The Historical Archaeology and Anthropology labs are for faculty and students to use for research, teaching, and artifact storage. The labs are located on the first and second floors of McCormack Hall. See below for a list of Principal Investigators and descriptions of each of the lab spaces.
These labs are equipped with artifact cleaning and cataloguing supplies, comparative collections for lithics, glass, and ceramics, computer work stations, and a reference library. They also house a flot-tech flotation machine and have workbench space for layout, cleaning, and conservation of artifacts, particularly metals.
This lab contains two microscopes - one for general inspection and close work and another for examinations using optical mineralogical techniques. More specialized equipment includes a freeze-drying chamber for waterlogged wood, a hand-held x-ray fluorescence machine, and electrolysis systems for the treatment of metals. Consultation is available on preservation issues such as artifact cleaning, stabilization and mending and on basic materials identification.
Supervisors: Steinberg, Bolender
This lab focuses on computer and technical analyses of historic maps, geophysical, geoarchaeological, and spatial field data as well as dedicated computers, survey instruments, and remote sensing equipment.
Environmental Archaeology (Paleoethnobotany/Zooarchaeology) Lab
Supervisors: Landon, Trigg
The joint zooarchaeology-paleoethnobotany lab is dedicated to the identification and analysis of plant and animal remains. The combined space houses skeletal and shell reference collections emphasizing taxa from the Northeast, and pollen, seed, wood, phytolith, and parasite collections from taxa associated with human activities in the American Northeast and Southwest. The lab maintains dissecting, low power microscopes, compound microscopes, and a high-powered metallurgical scope, along with manuals for the identification of archaeological collections. This lab has a classroom, layout space, and PC workstations. Separate facilities in the Fiske Center house specialized saws and an Ecomet grinder for tooth and shell thin sectioning, a Flote-Tech 1A for processing flotation samples, and coring equipment including a vibra-core for sediment sample collection. For more information see the Fiske Center Zooarchaeology and Paleoethnobotany labs.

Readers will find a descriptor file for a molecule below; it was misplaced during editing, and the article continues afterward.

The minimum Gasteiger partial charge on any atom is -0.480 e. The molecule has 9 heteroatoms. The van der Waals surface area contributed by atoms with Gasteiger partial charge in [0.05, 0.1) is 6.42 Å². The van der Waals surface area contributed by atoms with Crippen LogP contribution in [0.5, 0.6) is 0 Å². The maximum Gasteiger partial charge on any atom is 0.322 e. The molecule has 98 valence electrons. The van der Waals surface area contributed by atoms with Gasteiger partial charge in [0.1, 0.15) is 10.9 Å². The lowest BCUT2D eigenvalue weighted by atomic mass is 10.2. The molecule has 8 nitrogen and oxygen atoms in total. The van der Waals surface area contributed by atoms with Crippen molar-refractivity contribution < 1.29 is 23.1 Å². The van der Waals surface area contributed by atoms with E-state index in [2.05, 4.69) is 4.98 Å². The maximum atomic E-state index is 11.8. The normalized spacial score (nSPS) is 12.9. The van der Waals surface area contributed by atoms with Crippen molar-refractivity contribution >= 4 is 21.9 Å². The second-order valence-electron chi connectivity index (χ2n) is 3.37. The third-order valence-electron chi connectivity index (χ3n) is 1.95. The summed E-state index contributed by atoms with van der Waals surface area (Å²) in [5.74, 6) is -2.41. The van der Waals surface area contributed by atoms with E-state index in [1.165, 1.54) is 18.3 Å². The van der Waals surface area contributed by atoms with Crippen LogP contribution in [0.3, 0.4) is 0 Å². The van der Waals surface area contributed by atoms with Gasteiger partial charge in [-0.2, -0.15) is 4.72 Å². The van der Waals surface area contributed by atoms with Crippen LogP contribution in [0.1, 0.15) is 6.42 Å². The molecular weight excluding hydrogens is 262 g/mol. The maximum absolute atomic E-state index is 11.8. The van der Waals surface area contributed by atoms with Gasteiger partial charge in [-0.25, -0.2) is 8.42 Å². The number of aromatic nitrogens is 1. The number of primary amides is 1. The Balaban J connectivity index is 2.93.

This lab studies the archaeology of the African Diaspora throughout the history of New England. The lab is equipped with artifact cleaning and cataloguing supplies, a microscope, a PC workstation, photography equipment, printer, bench space, and a fume hood.
Supervisor: Silliman This lab focuses on collaborative indigenous archaeology in New England, focused primarily on the longstanding project with the Eastern Pequot Tribal Nation in Connecticut. This lab houses a standard archaeology lab with layout space, artifact storage, PC workstations, flatbed and slide scanners, printer, microscopes, photography equipment, and conservation refrigerator.
Supervisors: Trigg, Popper
The Palynology lab is a clean space dedicated to extraction of pollen and parasites from soil samples. In addition to the processing equipment, the lab houses secure refrigerated storage facilities for soil samples. It also serves as research space for Virginia Popper’s macrobotanical studies.
Supervisor: Daniela Balanzátegui
The Latin American Historical Archaeology Lab (LAHAL) is committed to critically approaching Latin American history and heritage through interdisciplinary, multivocal, anti-racist, and ethical research. The principal project focuses on the revitalization of cimarronaje (marronage) in Ecuador, which contributes to articulating historical strategies of survival and resistance by Afro-Ecuadorian maroon women in the context of colonial slavery and modern legacies of racial discrimination and gender violence. Undergraduate and graduate students transcribe, organize, and investigate 18th-century documents, modern oral traditions, and geographical information, and they work with archaeological databases from past. The LAHAL aims to provide a platform for dialogue between Latin American, Latinx, Black, and Indigenous faculty, scholars, students, and descendent communities.
Supervisor: Douglas Bolender
The lab focuses on historical landscape reconstruction and analysis, with a focus on the archaeology, architecture, and spatiality of the North Atlantic and New England. It has dedicated computers for geographic information systems (GIS), photogrammetry, spatial analysis, and LiDAR processing.